WINDOWS SECURITY AND DIRECTORY SERVICES FOR UNIX USING CENTRIFY DIRECTCONTROL
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are looked up and displayed. The file's owner is stored as a number--the user's UID--in
the properties area for the file on the UNIX computer. Since the ls command displays the
owner as a name, not a number, the ls command must look up actual user name
associated with the owner's UID. Since the UIDs and user names are stored in Active
Directory, this lookup must be serviced by the Active Directory system. If there are a lot of
files that are displayed when the ls command is executed, then there will be a lot of look
up traffic between the UNIX computer and the Active Directory system. DirectControl
reduces this traffic by caching the lookups so that the information does not have to be
retrieved from the Active Directory system every time a lookup is required. Commands
will look in the local cache first for the relevant information instead of retrieving the
information from Active Directory every time. Typical Open Source based solutions do not
have a caching capability. Therefore there will be substantially more network traffic and
load on the Active Directory domain controllers once UNIX computers are set up to use
Active Directory for authentication, authorization and other directory services.
Reporting and Auditing
One of the key strengths of the Centrify DirectControl solution is its robust reporting
capability. DirectControl includes several standard reports that provide summarized and
detailed information about your UNIX users, groups, computers, Zones, and licenses.
The "Running reports" guide in the Centrify DirectControl Administrator's Guide describes
the reports that you can produce with DirectControl and how to generate and export the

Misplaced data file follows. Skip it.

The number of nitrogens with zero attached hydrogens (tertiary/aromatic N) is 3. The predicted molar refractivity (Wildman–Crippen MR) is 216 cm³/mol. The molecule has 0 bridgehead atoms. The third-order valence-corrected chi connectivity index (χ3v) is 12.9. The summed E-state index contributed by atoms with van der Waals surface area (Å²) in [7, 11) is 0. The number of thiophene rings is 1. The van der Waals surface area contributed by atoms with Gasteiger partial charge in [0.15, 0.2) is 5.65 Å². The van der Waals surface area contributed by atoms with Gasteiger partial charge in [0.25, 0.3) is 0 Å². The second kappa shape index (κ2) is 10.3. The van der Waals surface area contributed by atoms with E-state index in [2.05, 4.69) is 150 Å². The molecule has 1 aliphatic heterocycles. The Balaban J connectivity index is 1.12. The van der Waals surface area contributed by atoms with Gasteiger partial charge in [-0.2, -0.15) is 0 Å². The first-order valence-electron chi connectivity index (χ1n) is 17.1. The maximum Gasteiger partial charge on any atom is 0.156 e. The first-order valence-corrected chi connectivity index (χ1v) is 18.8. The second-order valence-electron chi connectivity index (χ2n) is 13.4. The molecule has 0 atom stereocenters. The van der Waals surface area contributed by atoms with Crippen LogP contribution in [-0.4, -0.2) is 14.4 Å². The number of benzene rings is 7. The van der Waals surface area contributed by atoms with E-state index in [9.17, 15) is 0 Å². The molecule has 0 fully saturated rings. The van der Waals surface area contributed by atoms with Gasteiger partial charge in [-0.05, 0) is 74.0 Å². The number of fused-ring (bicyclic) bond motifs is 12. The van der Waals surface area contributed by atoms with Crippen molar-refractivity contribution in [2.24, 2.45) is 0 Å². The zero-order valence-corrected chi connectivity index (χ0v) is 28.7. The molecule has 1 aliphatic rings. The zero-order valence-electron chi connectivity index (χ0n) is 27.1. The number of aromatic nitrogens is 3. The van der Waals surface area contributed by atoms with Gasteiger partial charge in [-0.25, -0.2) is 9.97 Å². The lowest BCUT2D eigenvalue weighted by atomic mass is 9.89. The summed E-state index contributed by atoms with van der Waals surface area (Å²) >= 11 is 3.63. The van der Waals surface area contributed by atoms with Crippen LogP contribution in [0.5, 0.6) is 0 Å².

You can use the Centrify DirectControl Administrator Console to create reports about all
of the UNIX users, computers, groups, and Zones that you define and the properties
associated with each of them. In addition to providing detailed lists of user names and
properties, reports provide you with different views of the information. For example, you
can view computers grouped by Zone or users grouped by application license.
You can also use reports to periodically check the integrity of Zones across the Active
Directory forest and to verify which users have access to specific computers, Zones, and
applications. Reports can help simplify accounting and auditing of user access and
provide the information you require for business planning and regulatory compliance.
By default, reports include information for all UNIX users, groups, computers, or Zones
depending on the type of report you select. You can, however, filter report information to
include only specific Zones, specific user accounts, or other attributes.
After you generate a report, you export the report to a variety of formats. Because each
time you select a report, you generate a new snapshot of your environment, exporting a
report allows you to save the report content for comparison over time. Depending on the
format you select, you can then print, distribute, format, and manipulate the report
information. You can export the report to the following formats:
Microsoft Excel (.xls)
Microsoft Word (.doc)
Rich Text Format (.rtf)
Adobe Acrobat (.pdf)
For example, after generating a report with information on all the users that are enabled
in each Zone, you can export it to Microsoft Excel (.xls) format, and then import the
information into an Excel Worksheet to create a Charge Back report on account usage for